25 August 2016

City Similarity

A long time ago, I read an analysis that stated a person’s zip code is the most accurate predictor of obesity.
That made me think about what else can be predicted just by the location? Can we predict what kind of brick and mortar businesses are favored in a particular area?
When I started with Insight, that was my initial idea for the project. Of course, I had to scale it down, significantly because the whole Insight project had to be done in two weeks maximum.
But I did not give up on the idea.
So I used Yelp data and decided to see can I establish a difference between cities based on the most common business in them.
In essence the first step is counting business categories. And since Yelp data is not really clean, most of the work was to clean up data.
City’s names and business categories themselves vary across the data set, reflecting different ideas of how people define their business and even think how should they write down the name of their own city.
Anyway, using methods of natural language processing, I performed data munging (you can see python notebook on GitHub).
Then I formed a corpus of the words matching the most common categories for each city.
From my previous analysis, I established that restaurants are quite typical in most of the towns. Not surprising, considering that most of us prefer to buy stuff online. Since at this time Google Hangout, Skype and the rest are still not good enough to replace face to face meeting, so we have restaurants.
Yeah, so this means, I need to do something to avoid this. At least pick which restaurant is most typical in a city. And to do so, I need to use phrases of two or three words, instead of a single word. So I determined the most common phrases of two and three words per city.
And then I attempted to do clustering using k-means. K-means is the most simple method, so, of course, one should try it at least.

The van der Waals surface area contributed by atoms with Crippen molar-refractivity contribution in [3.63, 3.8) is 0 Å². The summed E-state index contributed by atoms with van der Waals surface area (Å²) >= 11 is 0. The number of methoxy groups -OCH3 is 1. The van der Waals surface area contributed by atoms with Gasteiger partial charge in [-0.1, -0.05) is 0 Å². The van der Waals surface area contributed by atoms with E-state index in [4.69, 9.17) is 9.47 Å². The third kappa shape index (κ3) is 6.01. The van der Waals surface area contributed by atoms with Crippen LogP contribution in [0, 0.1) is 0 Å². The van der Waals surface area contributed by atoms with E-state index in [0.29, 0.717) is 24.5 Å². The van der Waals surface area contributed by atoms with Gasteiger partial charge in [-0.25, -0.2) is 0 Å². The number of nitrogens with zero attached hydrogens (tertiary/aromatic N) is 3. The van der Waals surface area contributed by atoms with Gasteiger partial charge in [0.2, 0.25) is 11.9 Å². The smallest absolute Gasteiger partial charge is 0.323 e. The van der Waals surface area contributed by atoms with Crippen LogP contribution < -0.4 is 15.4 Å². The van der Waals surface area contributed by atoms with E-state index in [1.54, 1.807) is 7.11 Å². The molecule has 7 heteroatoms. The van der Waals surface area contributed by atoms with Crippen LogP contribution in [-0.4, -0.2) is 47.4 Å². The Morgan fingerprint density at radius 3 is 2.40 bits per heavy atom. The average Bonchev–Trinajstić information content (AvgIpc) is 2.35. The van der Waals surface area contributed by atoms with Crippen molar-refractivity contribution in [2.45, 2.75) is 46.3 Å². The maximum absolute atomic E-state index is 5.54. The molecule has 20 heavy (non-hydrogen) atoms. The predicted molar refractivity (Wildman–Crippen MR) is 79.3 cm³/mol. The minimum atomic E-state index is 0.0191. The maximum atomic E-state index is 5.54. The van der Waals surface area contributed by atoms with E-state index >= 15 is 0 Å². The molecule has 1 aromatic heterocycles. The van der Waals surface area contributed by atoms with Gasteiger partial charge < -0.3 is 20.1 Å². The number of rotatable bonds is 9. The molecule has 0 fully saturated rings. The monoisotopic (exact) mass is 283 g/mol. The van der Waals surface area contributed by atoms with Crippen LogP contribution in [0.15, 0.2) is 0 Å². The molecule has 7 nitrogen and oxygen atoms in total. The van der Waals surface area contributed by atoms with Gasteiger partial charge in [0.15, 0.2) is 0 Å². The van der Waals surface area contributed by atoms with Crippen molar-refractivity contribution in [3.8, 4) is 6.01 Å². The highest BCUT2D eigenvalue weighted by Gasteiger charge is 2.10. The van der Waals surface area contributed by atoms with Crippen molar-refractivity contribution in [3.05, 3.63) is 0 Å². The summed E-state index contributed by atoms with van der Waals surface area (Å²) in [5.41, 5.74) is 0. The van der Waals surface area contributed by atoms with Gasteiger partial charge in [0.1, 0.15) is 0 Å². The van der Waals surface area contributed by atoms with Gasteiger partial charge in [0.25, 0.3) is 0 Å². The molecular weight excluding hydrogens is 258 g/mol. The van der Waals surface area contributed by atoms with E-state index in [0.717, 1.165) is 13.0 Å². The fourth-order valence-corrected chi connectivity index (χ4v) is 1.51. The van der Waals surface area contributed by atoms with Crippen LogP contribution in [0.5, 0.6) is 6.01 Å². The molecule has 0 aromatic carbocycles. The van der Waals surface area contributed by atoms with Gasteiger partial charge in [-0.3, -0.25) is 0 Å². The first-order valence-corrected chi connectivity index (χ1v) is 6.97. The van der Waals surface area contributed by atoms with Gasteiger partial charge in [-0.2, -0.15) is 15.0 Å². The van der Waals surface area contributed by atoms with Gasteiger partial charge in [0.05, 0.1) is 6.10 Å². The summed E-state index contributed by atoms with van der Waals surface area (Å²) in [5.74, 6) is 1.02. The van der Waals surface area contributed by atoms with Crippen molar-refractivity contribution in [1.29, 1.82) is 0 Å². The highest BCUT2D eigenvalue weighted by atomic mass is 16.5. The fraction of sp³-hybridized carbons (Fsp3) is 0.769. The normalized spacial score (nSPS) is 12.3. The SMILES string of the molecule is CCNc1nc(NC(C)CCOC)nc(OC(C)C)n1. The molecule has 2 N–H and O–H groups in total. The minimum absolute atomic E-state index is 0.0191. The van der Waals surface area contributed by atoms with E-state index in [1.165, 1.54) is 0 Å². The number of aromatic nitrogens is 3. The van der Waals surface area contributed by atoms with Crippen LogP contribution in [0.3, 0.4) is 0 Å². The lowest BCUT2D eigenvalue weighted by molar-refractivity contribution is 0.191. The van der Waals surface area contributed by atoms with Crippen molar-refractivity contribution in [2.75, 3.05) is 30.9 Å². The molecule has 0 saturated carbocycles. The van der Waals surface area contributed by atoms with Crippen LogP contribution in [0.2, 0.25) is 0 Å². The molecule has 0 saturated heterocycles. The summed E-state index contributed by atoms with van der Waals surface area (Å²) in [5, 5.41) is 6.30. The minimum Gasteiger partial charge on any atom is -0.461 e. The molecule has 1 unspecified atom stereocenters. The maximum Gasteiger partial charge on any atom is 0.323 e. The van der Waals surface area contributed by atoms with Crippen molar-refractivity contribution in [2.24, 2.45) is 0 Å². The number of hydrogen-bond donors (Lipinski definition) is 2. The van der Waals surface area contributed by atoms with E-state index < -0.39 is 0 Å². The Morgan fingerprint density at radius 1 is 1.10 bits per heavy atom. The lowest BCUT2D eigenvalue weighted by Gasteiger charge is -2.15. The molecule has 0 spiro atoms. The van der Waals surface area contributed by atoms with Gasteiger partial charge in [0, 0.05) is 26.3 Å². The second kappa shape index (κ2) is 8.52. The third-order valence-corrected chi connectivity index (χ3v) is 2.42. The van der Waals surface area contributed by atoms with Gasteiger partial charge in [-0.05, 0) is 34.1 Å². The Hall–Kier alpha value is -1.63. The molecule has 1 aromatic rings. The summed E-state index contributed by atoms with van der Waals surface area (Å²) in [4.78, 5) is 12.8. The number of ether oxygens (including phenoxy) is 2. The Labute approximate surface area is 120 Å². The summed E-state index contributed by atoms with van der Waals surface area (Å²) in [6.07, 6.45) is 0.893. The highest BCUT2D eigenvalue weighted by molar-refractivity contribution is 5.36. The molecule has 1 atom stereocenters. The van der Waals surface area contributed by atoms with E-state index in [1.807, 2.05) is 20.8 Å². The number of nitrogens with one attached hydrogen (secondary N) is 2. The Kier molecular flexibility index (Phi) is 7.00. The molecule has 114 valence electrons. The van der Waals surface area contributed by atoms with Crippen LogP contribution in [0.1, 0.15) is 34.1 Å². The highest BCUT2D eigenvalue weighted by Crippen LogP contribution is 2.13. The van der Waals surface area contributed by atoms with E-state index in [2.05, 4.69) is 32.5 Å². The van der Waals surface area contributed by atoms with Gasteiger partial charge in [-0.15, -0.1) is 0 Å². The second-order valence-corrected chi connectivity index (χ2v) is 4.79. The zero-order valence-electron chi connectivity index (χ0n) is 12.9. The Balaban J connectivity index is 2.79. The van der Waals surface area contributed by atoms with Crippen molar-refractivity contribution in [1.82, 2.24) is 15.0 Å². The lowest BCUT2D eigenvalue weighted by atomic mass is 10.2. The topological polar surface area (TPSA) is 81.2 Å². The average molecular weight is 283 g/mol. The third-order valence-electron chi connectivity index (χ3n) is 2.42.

In my particular example, this was a disastrous choice. You see, Yelp data I have contains only 362 cities. And corpus I form from the categories ends up having vectors of many dimensions. Too many dimensions.
I limited myself to 3 top words per city, and two phrases per city. That gave me vector dimensions from 160 to 66. Still, too much of the dimensions for my number of cities.
Therefore I decided to play with the new package in Anaconda, the one called Orange and do the hierarchal clustering instead.
This approach worked.


Here you can see a heat map of the similarities between cities using single word categories. Blue color presents the most similar cities(that’s why we have this diagonal line, cities are very akin to each other. ;-) ) And yellow color represents the most different cities. Colors pass through red and green between those two, making rather lime colored heat map. So even with the restaurants as the most common category, when we take three categories in consideration there is not much similarity between cities.

graphDoubleHeatmap of two-word phrases

Situation drastically improves when a two-word phrase is analyzed. This heat map shows way more similarities between cities.

graphTripleHeatmap of three-word phrases

But here is not much change when I analyze the three-word phrase. Dissimilar green lines are bit finer across the middle of the heat map, but that’s all.
Anyway, this grouping of the cities into similar clusters will help with the next step. Developing a machine learning algorithm that uses US census data.
Yeah, I’m greedy, I would like to expand this to all cities, not to just this puny sample of 362 cities I found in Yelp data!

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